This meeting with the NATO leaders was as significant as anything Trump has done, significant because of what he did not say. He declined to affirm his commitment to the mutual defense of the alliance partners. The text of Trump’s speech had been approved by the Pentagon and State Department. Yet, at the last moment, to the astonishment of Secretaries Mattis and Tillerson, the following sentence was removed: “We face many threats, but I stand here before you with a clear message: the U.S. commitment to the NATO alliance and to Article 5 is unwavering.” Removed by whom. Bannon? By Trump himself?

The implication was that America was withdrawing its commitments to Europe, that “America first” will override the mutual responsibilities of the alliance, the “all for one and one for all” model that has made it work so well. “America First” was the slogan of the isolationist, pro-fascist movements, Charles Lindberg’s coterie, in the run-up to the Second World War. Franklin Roosevelt’s answer to the isolationists was “When peace has been broken anywhere, the peace of all countries everywhere is in danger.” This is the principle behind NATO that Trump rejects.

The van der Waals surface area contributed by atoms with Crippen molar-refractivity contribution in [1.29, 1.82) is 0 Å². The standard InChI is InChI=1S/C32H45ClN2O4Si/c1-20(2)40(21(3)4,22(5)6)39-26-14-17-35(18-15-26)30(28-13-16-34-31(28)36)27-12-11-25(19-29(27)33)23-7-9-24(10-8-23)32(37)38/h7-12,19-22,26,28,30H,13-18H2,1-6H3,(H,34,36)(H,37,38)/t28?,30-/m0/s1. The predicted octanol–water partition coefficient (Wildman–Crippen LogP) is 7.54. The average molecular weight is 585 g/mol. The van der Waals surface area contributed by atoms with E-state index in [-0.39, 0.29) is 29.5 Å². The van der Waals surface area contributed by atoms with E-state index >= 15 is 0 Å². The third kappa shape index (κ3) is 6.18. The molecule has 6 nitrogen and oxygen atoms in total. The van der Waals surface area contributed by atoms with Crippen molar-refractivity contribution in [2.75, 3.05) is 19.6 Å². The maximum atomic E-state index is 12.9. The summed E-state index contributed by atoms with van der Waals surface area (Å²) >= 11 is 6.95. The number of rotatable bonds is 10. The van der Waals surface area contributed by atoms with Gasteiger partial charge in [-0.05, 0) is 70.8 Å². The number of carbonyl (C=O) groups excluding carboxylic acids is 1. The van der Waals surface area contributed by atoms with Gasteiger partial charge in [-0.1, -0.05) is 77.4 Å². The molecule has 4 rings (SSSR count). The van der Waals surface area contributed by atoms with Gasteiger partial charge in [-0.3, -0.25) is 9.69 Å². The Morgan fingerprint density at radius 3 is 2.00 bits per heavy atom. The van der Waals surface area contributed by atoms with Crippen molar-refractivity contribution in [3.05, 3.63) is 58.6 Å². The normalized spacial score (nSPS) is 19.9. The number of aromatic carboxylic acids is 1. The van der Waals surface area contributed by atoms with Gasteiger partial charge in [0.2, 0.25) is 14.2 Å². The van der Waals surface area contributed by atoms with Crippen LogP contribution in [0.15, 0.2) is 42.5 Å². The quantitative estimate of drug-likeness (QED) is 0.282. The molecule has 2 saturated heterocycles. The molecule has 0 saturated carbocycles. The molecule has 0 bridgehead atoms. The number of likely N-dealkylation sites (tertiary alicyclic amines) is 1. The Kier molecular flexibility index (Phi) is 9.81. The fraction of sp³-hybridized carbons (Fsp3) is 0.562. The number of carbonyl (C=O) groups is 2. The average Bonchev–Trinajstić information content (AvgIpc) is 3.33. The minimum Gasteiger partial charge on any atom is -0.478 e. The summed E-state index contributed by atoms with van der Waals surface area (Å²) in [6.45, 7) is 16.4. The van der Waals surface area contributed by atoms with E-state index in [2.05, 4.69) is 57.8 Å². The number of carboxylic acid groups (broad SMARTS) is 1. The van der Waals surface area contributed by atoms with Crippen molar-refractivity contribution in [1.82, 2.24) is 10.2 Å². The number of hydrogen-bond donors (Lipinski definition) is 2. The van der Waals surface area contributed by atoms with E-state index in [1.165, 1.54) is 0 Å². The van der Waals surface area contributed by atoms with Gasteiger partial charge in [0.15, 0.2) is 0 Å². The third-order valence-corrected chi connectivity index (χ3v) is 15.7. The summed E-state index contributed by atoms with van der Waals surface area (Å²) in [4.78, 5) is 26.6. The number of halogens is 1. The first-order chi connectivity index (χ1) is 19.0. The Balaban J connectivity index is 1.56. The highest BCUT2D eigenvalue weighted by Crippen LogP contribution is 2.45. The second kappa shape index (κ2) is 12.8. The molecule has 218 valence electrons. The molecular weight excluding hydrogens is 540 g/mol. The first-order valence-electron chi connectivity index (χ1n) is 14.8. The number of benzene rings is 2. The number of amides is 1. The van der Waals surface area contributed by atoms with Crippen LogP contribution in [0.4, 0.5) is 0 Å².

No one could have been more pleased by Trump’s visit to Brussels than Putin. Trump’s act could have been scripted in the Kremlin. NATO is weakening, undermined by the words and actions of its most important member. We can be quite sure that Putin will begin to dream that further expansion is possible. The Crimea is done, gobbled up, and since Ukraine is not in the NATO alliance, there has been limited push-back. There have been financial sanctions. Questions have been raised concerning the ending of the sanctions; were these the subject of talks between the Trump team and the Russians? And the future of the smaller states along the border with Russia, all formerly part of the Soviet empire, the Warsaw Pact? If Putin invades tiny Estonia will Trump honor American commitments?

Two weeks after the NATO speech, meeting in the White House with the president of Romania, Trump appeared to reverse himself, saying that he would come to the defense of any NATO pact country that was attacked. Which is it to be? An unsettled NATO, unsure of US intentions, is unquestionably in Putin’s interest.